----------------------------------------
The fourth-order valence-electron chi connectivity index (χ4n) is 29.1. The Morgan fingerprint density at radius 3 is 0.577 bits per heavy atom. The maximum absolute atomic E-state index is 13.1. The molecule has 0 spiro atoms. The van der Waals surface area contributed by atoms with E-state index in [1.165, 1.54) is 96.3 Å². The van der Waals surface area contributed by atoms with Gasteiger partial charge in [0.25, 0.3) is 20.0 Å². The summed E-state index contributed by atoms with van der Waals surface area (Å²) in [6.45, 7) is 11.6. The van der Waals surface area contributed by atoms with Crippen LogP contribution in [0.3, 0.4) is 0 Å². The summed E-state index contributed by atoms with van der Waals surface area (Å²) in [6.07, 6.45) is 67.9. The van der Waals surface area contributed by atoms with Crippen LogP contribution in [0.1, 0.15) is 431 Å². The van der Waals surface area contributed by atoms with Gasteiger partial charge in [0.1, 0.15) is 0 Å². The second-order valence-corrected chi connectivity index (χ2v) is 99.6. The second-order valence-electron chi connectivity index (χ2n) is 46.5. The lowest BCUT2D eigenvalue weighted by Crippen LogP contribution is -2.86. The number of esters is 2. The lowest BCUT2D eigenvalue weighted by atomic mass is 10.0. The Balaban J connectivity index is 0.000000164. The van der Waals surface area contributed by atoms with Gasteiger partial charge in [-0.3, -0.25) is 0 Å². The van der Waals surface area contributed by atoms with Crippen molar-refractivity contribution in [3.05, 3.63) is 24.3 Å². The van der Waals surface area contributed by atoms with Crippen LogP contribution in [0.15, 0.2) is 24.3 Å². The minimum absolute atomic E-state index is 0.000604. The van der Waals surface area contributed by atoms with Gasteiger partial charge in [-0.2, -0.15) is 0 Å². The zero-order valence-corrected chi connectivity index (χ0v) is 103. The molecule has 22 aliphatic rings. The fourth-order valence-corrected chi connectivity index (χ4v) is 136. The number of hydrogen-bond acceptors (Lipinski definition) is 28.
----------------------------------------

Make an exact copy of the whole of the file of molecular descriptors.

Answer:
The fourth-order valence-electron chi connectivity index (χ4n) is 29.1. The Morgan fingerprint density at radius 3 is 0.577 bits per heavy atom. The maximum absolute atomic E-state index is 13.1. The molecule has 0 spiro atoms. The van der Waals surface area contributed by atoms with E-state index in [1.165, 1.54) is 96.3 Å². The van der Waals surface area contributed by atoms with Gasteiger partial charge in [0.25, 0.3) is 20.0 Å². The summed E-state index contributed by atoms with van der Waals surface area (Å²) in [6.45, 7) is 11.6. The van der Waals surface area contributed by atoms with Crippen LogP contribution in [0.3, 0.4) is 0 Å². The summed E-state index contributed by atoms with van der Waals surface area (Å²) in [6.07, 6.45) is 67.9. The van der Waals surface area contributed by atoms with Crippen LogP contribution in [0.1, 0.15) is 431 Å². The van der Waals surface area contributed by atoms with Gasteiger partial charge in [0.1, 0.15) is 0 Å². The second-order valence-corrected chi connectivity index (χ2v) is 99.6. The second-order valence-electron chi connectivity index (χ2n) is 46.5. The lowest BCUT2D eigenvalue weighted by Crippen LogP contribution is -2.86. The number of esters is 2. The lowest BCUT2D eigenvalue weighted by atomic mass is 10.0. The Balaban J connectivity index is 0.000000164. The van der Waals surface area contributed by atoms with Gasteiger partial charge in [-0.3, -0.25) is 0 Å². The van der Waals surface area contributed by atoms with Crippen molar-refractivity contribution in [3.05, 3.63) is 24.3 Å². The van der Waals surface area contributed by atoms with Crippen LogP contribution in [0.15, 0.2) is 24.3 Å². The minimum absolute atomic E-state index is 0.000604. The van der Waals surface area contributed by atoms with Gasteiger partial charge in [-0.2, -0.15) is 0 Å². The zero-order valence-corrected chi connectivity index (χ0v) is 103. The molecule has 22 aliphatic rings. The fourth-order valence-corrected chi connectivity index (χ4v) is 136. The number of hydrogen-bond acceptors (Lipinski definition) is 28.